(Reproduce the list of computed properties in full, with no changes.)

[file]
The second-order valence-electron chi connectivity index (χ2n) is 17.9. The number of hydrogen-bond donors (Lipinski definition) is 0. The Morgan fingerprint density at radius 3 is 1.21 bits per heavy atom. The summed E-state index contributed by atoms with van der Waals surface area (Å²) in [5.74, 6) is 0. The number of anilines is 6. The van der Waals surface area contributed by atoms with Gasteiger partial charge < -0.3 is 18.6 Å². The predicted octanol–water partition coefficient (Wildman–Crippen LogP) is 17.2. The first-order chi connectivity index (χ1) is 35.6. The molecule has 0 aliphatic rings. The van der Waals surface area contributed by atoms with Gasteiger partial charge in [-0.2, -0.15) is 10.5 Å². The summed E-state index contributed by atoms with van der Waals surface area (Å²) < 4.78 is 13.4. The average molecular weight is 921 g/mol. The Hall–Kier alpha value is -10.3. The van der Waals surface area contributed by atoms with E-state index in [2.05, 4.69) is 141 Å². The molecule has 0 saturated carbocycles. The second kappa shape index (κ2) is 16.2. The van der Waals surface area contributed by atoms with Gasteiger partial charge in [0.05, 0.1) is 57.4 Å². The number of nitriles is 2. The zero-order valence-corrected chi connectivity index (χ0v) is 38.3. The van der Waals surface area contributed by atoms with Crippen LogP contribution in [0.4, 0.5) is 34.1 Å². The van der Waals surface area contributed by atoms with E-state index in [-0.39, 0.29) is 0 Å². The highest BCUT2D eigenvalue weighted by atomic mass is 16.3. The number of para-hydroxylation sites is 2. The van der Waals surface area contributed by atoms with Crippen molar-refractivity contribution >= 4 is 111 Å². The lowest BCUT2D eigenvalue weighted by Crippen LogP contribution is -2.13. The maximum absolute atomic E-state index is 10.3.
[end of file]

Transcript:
The second-order valence-electron chi connectivity index (χ2n) is 17.9. The number of hydrogen-bond donors (Lipinski definition) is 0. The Morgan fingerprint density at radius 3 is 1.21 bits per heavy atom. The summed E-state index contributed by atoms with van der Waals surface area (Å²) in [5.74, 6) is 0. The number of anilines is 6. The van der Waals surface area contributed by atoms with Gasteiger partial charge < -0.3 is 18.6 Å². The predicted octanol–water partition coefficient (Wildman–Crippen LogP) is 17.2. The first-order chi connectivity index (χ1) is 35.6. The molecule has 0 aliphatic rings. The van der Waals surface area contributed by atoms with Gasteiger partial charge in [-0.2, -0.15) is 10.5 Å². The summed E-state index contributed by atoms with van der Waals surface area (Å²) < 4.78 is 13.4. The average molecular weight is 921 g/mol. The Hall–Kier alpha value is -10.3. The van der Waals surface area contributed by atoms with E-state index in [2.05, 4.69) is 141 Å². The molecule has 0 saturated carbocycles. The second kappa shape index (κ2) is 16.2. The van der Waals surface area contributed by atoms with Gasteiger partial charge in [0.05, 0.1) is 57.4 Å². The number of nitriles is 2. The zero-order valence-corrected chi connectivity index (χ0v) is 38.3. The van der Waals surface area contributed by atoms with Crippen LogP contribution in [0.4, 0.5) is 34.1 Å². The van der Waals surface area contributed by atoms with E-state index in [-0.39, 0.29) is 0 Å². The highest BCUT2D eigenvalue weighted by atomic mass is 16.3. The number of para-hydroxylation sites is 2. The van der Waals surface area contributed by atoms with Crippen molar-refractivity contribution >= 4 is 111 Å². The lowest BCUT2D eigenvalue weighted by Crippen LogP contribution is -2.13. The maximum absolute atomic E-state index is 10.3.